That “flung flinging” moreover has, to my ear, a very Hopkinsesque quality to it, an impression that recurs throughout the book but particularly in the Nature section. In “Evening Walk” (p. 17) the poem’s protagonist sees into the inscape of the scene again with what strikes me as a very Hopkins-informed sensibility:
The feathered darkness there is purple-warm,
Stacatto-edged with chattering birds’ last song:
Embrace of muffling magic bestilling.
A few poems later, in similarly charged language, a swamp appears as a “stench-shot rot-black swathe/ of once-water” (“Reaction,” p. 20). Throughout the collection, in fact, the language is prone to Hopkins-like flights of musicality and a willingness to experiment with odd line-breaks and refreshingly jarring compound constructions. As with Hopkins, rhythm and cadence take precedence. Unlike Hopkins, at times—as in a poem like “In Denial” (p. 52-3) where a repeating stanza structure creates cohesion but individual stanzas suffer from strained intelligibility or slightly-off word choice—the music of Asch’s lines can overwhelm the language. By and large, though, Asch pulls off these acrobatics quite beautifully and successfully.
If the Hopkins influence is apparent in these poems, the ghost of that other most idiosyncratic 19th-Century poet, Emily Dickinson, also haunts the pages of Reflections. Asch shares with her predecessor a certain combination of jewel-like inscrutability, intellectual assertiveness, and whimsy tempered by shyness. Additionally, Asch’s poems occasionally exhibit an insistent seeming heedlessness of punctuation and strained syntax—as if reality cannot be circumscribed according to the standard rules of writing but must be captured haphazardly and on the fly. A few of the poems in fact seem on the verge of flying apart, tenuously held together with a mad stapling of colons, semi-colons, elisions, and Dickinsonian dashes.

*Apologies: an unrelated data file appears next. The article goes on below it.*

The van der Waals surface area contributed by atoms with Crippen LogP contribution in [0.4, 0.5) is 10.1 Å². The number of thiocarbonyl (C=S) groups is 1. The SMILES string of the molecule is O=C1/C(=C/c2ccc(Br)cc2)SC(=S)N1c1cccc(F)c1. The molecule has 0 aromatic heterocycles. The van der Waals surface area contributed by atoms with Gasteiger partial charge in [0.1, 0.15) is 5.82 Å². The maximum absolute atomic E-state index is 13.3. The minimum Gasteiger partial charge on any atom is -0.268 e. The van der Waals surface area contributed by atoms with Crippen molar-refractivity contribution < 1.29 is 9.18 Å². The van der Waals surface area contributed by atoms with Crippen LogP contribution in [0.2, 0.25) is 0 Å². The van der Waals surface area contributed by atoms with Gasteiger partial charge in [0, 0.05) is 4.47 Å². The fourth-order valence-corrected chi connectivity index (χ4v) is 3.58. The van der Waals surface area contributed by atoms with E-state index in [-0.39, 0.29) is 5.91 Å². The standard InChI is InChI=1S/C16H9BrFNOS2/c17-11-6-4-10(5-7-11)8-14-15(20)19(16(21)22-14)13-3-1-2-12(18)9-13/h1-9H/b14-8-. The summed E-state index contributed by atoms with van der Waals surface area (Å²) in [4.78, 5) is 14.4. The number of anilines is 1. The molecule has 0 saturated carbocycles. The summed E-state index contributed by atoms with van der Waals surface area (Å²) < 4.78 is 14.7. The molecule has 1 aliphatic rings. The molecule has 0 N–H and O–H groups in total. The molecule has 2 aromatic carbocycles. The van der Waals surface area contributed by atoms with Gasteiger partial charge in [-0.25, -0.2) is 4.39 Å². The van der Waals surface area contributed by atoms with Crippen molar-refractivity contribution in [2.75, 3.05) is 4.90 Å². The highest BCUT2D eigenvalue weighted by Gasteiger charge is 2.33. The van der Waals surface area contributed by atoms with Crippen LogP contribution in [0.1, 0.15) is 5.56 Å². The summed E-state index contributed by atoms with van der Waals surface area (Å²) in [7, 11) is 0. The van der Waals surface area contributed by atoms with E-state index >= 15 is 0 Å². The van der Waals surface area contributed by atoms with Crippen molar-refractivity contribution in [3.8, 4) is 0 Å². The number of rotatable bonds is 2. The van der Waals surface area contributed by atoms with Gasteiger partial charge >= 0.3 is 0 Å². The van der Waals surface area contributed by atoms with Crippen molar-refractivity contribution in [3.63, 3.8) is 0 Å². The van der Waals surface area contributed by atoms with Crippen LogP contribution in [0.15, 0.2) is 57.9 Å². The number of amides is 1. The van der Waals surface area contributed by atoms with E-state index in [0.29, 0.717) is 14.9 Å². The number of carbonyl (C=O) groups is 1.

In “Epiphany?” (p. 44)—a wonderful poem which describes one of many evening walks that take place across this collection—Asch’s persona grapples with her shadow self “Like a figure of Nemesis” and her impinged sense of freedom. Nature seems to stand in judgment: “The trees weep over me.” But then, as often happens in Asch’s poems, an imaginative break occurs, and the language and the punctuation both seem to cross over into territory where rules—both syntactical and existential—are bent or changed: